On January 14, Russia reaffirmed its intention to expand nuclear cooperation with Iran. Following a meeting between high-level Russian and Iranian defense officials, Russian Vice Prime Minister Ilya Klebanov announced that Iran may order an additional three nuclear reactors to supplement the existing light-water reactor project at Bushehr. Russian Energy Minister Yevgeny Adamov initially announced plans to conduct a feasibility study on the three additional reactors in November 1998, estimating that the proposed reactors would cost $3-4 billion. Iran is considering the offer, Adamov said January 26.
U.S. officials have expressed concern that civilian nuclear cooperation with Russia could aid Iran's efforts to clandestinely develop a military nuclear capability. Russia maintains that the projects pose no threat, citing Iran's compliance with IAEA safeguards as a state-party to the nuclear Non-Proliferation Treaty. The United States secured agreement in 1995 from then-President Boris Yeltsin to abandon any militarily useful nuclear cooperation with Iran, specifically the transfer of a centrifuge enrichment plant originally guaranteed in the 1995 Bushehr protocol with Tehran.
Shortly following the Russian announcement, The New York Times reported that CIA Director George Tenet had briefed administration officials on a change in the agency's assessment of the advancement of Iran's nuclear weapons. Sources cited in the January 17 Times article stated that the change acknowledged an inability to confidently track Iranian clandestine acquisition of nuclear material and technology. As a result, the CIA can no longer rule out the possibility that Iran has acquired nuclear weapons, the report said.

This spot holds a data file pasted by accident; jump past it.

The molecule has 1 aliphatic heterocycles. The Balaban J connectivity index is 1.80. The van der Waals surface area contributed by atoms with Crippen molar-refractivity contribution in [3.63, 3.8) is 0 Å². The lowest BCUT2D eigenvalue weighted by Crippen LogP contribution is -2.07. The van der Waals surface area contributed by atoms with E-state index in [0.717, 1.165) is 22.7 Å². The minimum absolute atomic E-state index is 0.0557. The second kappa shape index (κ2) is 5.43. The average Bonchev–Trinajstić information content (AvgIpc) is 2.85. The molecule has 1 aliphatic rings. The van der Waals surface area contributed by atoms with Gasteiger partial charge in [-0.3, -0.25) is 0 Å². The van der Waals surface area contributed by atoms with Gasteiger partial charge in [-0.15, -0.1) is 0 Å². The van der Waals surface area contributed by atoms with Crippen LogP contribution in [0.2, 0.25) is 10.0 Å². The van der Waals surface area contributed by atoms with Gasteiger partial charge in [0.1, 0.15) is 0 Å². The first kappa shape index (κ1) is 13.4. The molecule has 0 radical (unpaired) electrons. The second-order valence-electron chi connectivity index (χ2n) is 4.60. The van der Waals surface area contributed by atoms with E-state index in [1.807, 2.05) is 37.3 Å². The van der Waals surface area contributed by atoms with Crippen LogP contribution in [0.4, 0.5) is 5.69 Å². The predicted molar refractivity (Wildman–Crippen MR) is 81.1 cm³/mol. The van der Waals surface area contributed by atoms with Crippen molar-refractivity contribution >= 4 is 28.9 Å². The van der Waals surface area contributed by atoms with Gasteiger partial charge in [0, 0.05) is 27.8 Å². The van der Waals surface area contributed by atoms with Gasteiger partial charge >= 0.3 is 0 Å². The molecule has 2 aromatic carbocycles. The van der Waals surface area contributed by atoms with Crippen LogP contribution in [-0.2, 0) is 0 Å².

Concern about the pace of Iran's nuclear program is not new. In his annual threat assessment before the Senate Armed Services Committee in February 1999, Tenet urged vigilance "against the possibility of a proliferation surprise" in Iran. U.S. intelligence estimates, including the 1998 report of the Commission to Assess the Ballistic Missile Threat to the United States (the "Rumsfeld Report"), have projected a 10-year timeline for the indigenous production of adequate fissile material stocks for a few weapons should Iran abandon IAEA safeguards. However, acquisition of such material from outside sources could substantially speed the weaponization process.